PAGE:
Agenda Building Essay

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Agenda building refers to the process by which news organizations and journalists select certain events, issues, or sources to cover over others. The agenda-building literature is characterized by a diversity of theoretical and methodological approaches. However, a common thread is that news coverage is not a reflection of reality, but rather determined by a hierarchy of social influences (Shoemaker & Reese 1996).

Research, for example, has explored the impact of ownership structure on the issues and plurality of perspectives considered  newsworthy. Additionally, several scholars have examined how changes in technology and  market  forces have displaced coverage of policy-oriented hard news issues with coverage of soft news topics. Other research has focused on inter-media agenda setting, or the tendency for different types of news outlets to mirror closely the set of issues covered by just a few national  news organizations.

Yet, most of the research on agenda building has focused on workplace and professional-level influences that shape news attention. This research investigates the unofficial set of ground rules that govern the interactions between journalists and their sources, privileging attention to certain issues, views, and societal actors over others.

Faced with financial and time pressures, journalists routinize their daily work by relying on news values such as prominence,  conflict, drama,  proximity,  timeliness,  and  objectivity. They also rely heavily on storytelling themes and narrative to package complex events and issues and to make them appealing to specific audiences. In reporting the news, they often follow a common set of organizational rules, professionally derived standards of ethics and quality, shared judgments of authority  and  expertise and  societal expectations relative to commonly held beliefs such as patriotism or religion. More recent work has examined how the cognitive and emotional needs of journalists can help explain common agenda-building phenomena, ranging from pack journalism to political bias (Donsbach 2004).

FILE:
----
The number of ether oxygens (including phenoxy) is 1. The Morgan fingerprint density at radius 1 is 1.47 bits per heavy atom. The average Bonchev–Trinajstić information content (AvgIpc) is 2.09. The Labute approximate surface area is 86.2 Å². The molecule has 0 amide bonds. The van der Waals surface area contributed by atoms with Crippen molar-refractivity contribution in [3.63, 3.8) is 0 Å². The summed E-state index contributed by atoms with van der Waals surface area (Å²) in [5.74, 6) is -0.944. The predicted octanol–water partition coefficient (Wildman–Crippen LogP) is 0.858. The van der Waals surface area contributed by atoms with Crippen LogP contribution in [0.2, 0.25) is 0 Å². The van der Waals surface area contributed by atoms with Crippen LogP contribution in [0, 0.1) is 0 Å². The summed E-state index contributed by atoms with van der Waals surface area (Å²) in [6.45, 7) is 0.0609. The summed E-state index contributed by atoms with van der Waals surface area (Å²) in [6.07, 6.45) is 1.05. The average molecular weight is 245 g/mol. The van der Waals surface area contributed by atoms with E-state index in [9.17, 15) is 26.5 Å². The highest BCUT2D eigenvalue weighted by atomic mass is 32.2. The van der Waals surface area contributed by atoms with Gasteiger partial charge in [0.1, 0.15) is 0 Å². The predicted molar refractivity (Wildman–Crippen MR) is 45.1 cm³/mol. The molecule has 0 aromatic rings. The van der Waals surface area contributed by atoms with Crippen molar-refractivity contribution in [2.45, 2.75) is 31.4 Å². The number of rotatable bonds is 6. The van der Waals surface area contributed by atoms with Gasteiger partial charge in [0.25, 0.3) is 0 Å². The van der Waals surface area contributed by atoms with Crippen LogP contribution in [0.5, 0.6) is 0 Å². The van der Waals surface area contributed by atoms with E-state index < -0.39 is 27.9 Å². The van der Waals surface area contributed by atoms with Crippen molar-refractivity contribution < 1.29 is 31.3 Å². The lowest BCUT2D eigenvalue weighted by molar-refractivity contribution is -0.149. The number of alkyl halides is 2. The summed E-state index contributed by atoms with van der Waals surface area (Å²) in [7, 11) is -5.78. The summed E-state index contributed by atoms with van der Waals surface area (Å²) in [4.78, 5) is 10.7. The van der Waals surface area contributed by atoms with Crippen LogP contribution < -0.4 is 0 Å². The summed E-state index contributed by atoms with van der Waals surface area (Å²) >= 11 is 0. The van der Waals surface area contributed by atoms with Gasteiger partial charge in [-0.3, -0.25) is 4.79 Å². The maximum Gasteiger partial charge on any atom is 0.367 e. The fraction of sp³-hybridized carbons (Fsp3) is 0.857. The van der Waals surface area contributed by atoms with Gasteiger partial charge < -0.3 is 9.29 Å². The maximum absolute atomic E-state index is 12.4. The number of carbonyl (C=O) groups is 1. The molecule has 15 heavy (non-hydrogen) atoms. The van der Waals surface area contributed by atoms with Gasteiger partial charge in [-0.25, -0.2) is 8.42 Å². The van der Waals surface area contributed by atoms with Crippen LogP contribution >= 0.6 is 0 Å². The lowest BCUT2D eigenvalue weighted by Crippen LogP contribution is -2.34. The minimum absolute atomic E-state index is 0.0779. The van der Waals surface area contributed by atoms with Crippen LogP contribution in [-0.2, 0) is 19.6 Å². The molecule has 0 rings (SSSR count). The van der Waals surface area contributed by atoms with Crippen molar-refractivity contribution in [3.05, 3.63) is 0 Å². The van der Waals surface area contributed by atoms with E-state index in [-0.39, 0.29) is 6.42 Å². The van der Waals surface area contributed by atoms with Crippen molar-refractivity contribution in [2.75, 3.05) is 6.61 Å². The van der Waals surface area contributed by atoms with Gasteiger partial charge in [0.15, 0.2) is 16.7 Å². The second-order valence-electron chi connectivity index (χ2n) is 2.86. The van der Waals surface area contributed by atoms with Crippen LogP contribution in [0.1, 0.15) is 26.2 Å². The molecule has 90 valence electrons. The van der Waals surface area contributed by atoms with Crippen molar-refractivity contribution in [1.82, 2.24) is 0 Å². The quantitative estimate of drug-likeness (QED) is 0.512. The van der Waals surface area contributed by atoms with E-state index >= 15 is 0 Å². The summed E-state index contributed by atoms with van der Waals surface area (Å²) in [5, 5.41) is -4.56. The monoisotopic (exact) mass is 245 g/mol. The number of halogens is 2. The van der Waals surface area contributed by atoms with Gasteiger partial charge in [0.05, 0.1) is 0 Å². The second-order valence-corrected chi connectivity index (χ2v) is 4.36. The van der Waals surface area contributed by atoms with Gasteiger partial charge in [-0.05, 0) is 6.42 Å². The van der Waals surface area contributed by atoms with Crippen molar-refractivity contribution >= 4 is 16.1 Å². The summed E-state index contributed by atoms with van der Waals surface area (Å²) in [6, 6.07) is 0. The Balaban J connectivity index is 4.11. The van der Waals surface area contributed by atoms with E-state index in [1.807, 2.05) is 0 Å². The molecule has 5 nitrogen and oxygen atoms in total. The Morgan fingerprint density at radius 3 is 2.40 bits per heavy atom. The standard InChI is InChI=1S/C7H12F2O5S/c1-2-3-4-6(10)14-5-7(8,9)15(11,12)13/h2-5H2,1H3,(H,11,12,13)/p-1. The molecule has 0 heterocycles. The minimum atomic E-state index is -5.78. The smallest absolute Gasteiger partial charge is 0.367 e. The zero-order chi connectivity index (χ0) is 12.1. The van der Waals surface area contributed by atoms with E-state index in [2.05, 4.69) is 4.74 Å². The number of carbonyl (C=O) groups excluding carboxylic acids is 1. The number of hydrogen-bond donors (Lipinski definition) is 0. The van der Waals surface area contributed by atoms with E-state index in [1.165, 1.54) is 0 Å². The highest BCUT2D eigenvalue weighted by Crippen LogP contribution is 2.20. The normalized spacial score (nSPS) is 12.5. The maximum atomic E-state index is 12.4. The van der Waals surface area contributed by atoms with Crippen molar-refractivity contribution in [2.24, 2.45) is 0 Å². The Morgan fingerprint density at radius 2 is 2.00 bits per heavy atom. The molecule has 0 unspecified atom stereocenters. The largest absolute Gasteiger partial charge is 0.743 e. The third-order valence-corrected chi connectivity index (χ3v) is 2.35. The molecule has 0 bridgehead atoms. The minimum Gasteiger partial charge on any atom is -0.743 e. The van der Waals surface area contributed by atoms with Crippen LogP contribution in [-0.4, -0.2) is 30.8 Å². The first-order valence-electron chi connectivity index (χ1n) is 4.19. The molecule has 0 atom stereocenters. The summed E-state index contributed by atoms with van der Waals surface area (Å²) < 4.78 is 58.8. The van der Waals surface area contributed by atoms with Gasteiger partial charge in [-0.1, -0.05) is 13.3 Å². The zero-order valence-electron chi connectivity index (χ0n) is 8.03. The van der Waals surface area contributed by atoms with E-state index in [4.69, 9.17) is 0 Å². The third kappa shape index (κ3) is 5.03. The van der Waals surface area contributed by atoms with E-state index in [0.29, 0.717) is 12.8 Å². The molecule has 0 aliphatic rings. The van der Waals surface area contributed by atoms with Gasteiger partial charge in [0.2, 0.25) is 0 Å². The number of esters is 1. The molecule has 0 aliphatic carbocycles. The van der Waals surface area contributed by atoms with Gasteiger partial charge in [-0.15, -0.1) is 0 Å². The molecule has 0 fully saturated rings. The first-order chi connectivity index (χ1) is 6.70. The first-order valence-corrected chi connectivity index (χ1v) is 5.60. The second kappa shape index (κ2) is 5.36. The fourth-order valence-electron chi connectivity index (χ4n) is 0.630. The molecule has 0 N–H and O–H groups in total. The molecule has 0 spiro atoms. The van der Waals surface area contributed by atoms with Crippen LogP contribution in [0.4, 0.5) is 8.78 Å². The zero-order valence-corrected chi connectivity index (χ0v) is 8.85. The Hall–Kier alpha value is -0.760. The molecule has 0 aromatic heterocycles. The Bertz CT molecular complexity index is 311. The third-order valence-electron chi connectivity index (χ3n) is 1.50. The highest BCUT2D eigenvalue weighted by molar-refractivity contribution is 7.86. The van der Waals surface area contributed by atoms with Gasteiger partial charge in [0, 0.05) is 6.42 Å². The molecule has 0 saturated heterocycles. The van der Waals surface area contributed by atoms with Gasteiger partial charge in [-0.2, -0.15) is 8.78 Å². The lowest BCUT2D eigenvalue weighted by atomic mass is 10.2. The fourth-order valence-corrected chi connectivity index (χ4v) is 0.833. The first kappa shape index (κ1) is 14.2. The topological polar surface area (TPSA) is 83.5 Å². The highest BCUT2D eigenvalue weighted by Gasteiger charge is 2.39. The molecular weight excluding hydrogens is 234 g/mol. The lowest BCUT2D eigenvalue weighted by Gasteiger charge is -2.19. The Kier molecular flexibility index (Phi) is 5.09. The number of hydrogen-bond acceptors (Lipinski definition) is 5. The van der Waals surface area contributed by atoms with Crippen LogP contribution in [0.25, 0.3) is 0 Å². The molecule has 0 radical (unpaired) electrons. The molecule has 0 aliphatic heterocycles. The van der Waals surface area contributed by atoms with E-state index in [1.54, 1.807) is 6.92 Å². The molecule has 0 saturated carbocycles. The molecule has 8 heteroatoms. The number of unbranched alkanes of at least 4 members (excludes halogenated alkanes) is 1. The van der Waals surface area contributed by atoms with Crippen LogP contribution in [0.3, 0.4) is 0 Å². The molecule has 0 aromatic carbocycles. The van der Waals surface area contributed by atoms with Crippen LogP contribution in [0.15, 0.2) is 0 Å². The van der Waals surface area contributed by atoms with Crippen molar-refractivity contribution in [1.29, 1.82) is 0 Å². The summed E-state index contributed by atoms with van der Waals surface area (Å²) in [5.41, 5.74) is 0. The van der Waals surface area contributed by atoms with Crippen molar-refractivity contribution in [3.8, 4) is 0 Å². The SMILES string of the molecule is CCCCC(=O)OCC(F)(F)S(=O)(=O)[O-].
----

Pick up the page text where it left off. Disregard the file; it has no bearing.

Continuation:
1. Donsbach, W. (2004). Psychology of news decisions: Factors behind journalists’ professional behavior. Journalism, 5, 131–157.
  2. Shoemaker, P. J. & Reese, S. D. (1996). Mediating the message: Theories of influence on mass media content. White Plains, NY: Longman.

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